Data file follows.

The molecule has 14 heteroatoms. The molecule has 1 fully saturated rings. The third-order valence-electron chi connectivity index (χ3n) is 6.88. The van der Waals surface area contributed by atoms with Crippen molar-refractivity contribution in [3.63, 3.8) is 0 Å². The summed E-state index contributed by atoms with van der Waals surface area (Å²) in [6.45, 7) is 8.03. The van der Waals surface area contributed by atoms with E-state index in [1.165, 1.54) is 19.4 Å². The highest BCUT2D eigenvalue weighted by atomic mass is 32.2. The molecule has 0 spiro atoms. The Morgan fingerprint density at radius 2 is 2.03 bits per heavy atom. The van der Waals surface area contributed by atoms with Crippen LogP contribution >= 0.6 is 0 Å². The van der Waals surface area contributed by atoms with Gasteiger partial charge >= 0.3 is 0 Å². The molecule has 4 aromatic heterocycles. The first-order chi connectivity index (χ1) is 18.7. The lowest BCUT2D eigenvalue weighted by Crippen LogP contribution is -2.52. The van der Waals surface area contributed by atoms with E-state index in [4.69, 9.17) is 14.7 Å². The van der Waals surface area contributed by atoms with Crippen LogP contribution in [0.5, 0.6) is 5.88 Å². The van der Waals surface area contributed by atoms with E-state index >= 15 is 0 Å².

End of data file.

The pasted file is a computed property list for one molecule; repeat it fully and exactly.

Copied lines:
The molecule has 14 heteroatoms. The molecule has 1 fully saturated rings. The third-order valence-electron chi connectivity index (χ3n) is 6.88. The van der Waals surface area contributed by atoms with Crippen molar-refractivity contribution in [3.63, 3.8) is 0 Å². The summed E-state index contributed by atoms with van der Waals surface area (Å²) in [6.45, 7) is 8.03. The van der Waals surface area contributed by atoms with E-state index in [1.165, 1.54) is 19.4 Å². The highest BCUT2D eigenvalue weighted by atomic mass is 32.2. The molecule has 0 spiro atoms. The Morgan fingerprint density at radius 2 is 2.03 bits per heavy atom. The van der Waals surface area contributed by atoms with Crippen LogP contribution >= 0.6 is 0 Å². The van der Waals surface area contributed by atoms with Gasteiger partial charge >= 0.3 is 0 Å². The molecule has 4 aromatic heterocycles. The first-order chi connectivity index (χ1) is 18.7. The lowest BCUT2D eigenvalue weighted by Crippen LogP contribution is -2.52. The van der Waals surface area contributed by atoms with E-state index in [4.69, 9.17) is 14.7 Å². The van der Waals surface area contributed by atoms with Crippen LogP contribution in [0.5, 0.6) is 5.88 Å². The van der Waals surface area contributed by atoms with E-state index >= 15 is 0 Å².